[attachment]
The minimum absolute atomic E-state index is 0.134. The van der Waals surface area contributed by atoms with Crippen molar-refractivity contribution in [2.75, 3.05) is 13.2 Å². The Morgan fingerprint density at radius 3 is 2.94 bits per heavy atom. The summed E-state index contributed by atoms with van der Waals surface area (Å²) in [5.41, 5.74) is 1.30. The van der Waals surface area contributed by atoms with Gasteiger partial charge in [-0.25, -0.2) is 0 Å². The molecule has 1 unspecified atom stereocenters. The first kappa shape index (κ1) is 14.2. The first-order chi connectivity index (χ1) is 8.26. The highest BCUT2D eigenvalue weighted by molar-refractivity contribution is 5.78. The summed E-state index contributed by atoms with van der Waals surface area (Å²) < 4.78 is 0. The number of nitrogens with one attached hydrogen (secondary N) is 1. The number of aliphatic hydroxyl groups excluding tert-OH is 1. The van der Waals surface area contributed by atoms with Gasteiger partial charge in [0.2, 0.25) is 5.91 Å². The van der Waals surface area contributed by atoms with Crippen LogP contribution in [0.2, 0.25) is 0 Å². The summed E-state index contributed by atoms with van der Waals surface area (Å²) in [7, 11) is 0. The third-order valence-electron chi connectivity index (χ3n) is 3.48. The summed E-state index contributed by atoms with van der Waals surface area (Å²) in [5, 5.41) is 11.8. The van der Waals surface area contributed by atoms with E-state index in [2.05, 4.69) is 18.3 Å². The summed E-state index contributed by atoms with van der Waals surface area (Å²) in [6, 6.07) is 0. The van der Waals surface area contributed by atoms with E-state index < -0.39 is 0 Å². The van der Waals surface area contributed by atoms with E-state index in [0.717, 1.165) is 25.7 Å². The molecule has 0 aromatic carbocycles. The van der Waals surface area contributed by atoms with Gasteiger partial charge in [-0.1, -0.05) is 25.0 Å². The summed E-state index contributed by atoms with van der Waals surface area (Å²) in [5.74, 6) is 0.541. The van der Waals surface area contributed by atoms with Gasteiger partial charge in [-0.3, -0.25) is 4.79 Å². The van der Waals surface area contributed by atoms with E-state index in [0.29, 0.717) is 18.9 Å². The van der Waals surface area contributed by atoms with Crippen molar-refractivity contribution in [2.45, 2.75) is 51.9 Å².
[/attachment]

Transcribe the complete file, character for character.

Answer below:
The minimum absolute atomic E-state index is 0.134. The van der Waals surface area contributed by atoms with Crippen molar-refractivity contribution in [2.75, 3.05) is 13.2 Å². The Morgan fingerprint density at radius 3 is 2.94 bits per heavy atom. The summed E-state index contributed by atoms with van der Waals surface area (Å²) in [5.41, 5.74) is 1.30. The van der Waals surface area contributed by atoms with Gasteiger partial charge in [-0.25, -0.2) is 0 Å². The molecule has 1 unspecified atom stereocenters. The first kappa shape index (κ1) is 14.2. The first-order chi connectivity index (χ1) is 8.26. The highest BCUT2D eigenvalue weighted by molar-refractivity contribution is 5.78. The summed E-state index contributed by atoms with van der Waals surface area (Å²) < 4.78 is 0. The number of nitrogens with one attached hydrogen (secondary N) is 1. The number of aliphatic hydroxyl groups excluding tert-OH is 1. The van der Waals surface area contributed by atoms with Gasteiger partial charge in [0.2, 0.25) is 5.91 Å². The van der Waals surface area contributed by atoms with Crippen LogP contribution in [0.2, 0.25) is 0 Å². The summed E-state index contributed by atoms with van der Waals surface area (Å²) in [7, 11) is 0. The third-order valence-electron chi connectivity index (χ3n) is 3.48. The summed E-state index contributed by atoms with van der Waals surface area (Å²) in [5, 5.41) is 11.8. The van der Waals surface area contributed by atoms with E-state index in [2.05, 4.69) is 18.3 Å². The summed E-state index contributed by atoms with van der Waals surface area (Å²) in [6, 6.07) is 0. The van der Waals surface area contributed by atoms with E-state index < -0.39 is 0 Å². The van der Waals surface area contributed by atoms with E-state index in [0.717, 1.165) is 25.7 Å². The molecule has 0 aromatic carbocycles. The van der Waals surface area contributed by atoms with Gasteiger partial charge in [-0.1, -0.05) is 25.0 Å². The summed E-state index contributed by atoms with van der Waals surface area (Å²) in [5.74, 6) is 0.541. The van der Waals surface area contributed by atoms with Gasteiger partial charge in [-0.3, -0.25) is 4.79 Å². The van der Waals surface area contributed by atoms with E-state index in [0.29, 0.717) is 18.9 Å². The van der Waals surface area contributed by atoms with Crippen molar-refractivity contribution in [2.45, 2.75) is 51.9 Å².